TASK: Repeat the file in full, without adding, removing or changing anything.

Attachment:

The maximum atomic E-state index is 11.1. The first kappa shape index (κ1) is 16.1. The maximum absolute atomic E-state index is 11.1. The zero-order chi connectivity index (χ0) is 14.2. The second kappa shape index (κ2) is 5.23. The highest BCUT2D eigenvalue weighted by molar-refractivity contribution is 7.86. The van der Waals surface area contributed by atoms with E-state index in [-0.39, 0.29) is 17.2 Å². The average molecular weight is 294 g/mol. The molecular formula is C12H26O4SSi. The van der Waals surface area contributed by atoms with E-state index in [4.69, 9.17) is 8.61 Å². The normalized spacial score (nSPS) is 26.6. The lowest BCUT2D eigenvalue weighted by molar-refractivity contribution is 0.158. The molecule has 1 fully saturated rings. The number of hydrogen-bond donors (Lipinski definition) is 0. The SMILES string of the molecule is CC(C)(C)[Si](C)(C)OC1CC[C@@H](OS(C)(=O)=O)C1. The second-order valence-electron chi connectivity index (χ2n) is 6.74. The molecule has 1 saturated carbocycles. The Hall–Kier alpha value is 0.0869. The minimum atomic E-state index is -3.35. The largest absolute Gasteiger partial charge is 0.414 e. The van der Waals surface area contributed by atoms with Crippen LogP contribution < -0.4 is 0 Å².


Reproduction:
The maximum atomic E-state index is 11.1. The first kappa shape index (κ1) is 16.1. The maximum absolute atomic E-state index is 11.1. The zero-order chi connectivity index (χ0) is 14.2. The second kappa shape index (κ2) is 5.23. The highest BCUT2D eigenvalue weighted by molar-refractivity contribution is 7.86. The van der Waals surface area contributed by atoms with E-state index in [-0.39, 0.29) is 17.2 Å². The average molecular weight is 294 g/mol. The molecular formula is C12H26O4SSi. The van der Waals surface area contributed by atoms with E-state index in [4.69, 9.17) is 8.61 Å². The normalized spacial score (nSPS) is 26.6. The lowest BCUT2D eigenvalue weighted by molar-refractivity contribution is 0.158. The molecule has 1 fully saturated rings. The number of hydrogen-bond donors (Lipinski definition) is 0. The SMILES string of the molecule is CC(C)(C)[Si](C)(C)OC1CC[C@@H](OS(C)(=O)=O)C1. The second-order valence-electron chi connectivity index (χ2n) is 6.74. The molecule has 1 saturated carbocycles. The Hall–Kier alpha value is 0.0869. The minimum atomic E-state index is -3.35. The largest absolute Gasteiger partial charge is 0.414 e. The van der Waals surface area contributed by atoms with Crippen LogP contribution < -0.4 is 0 Å².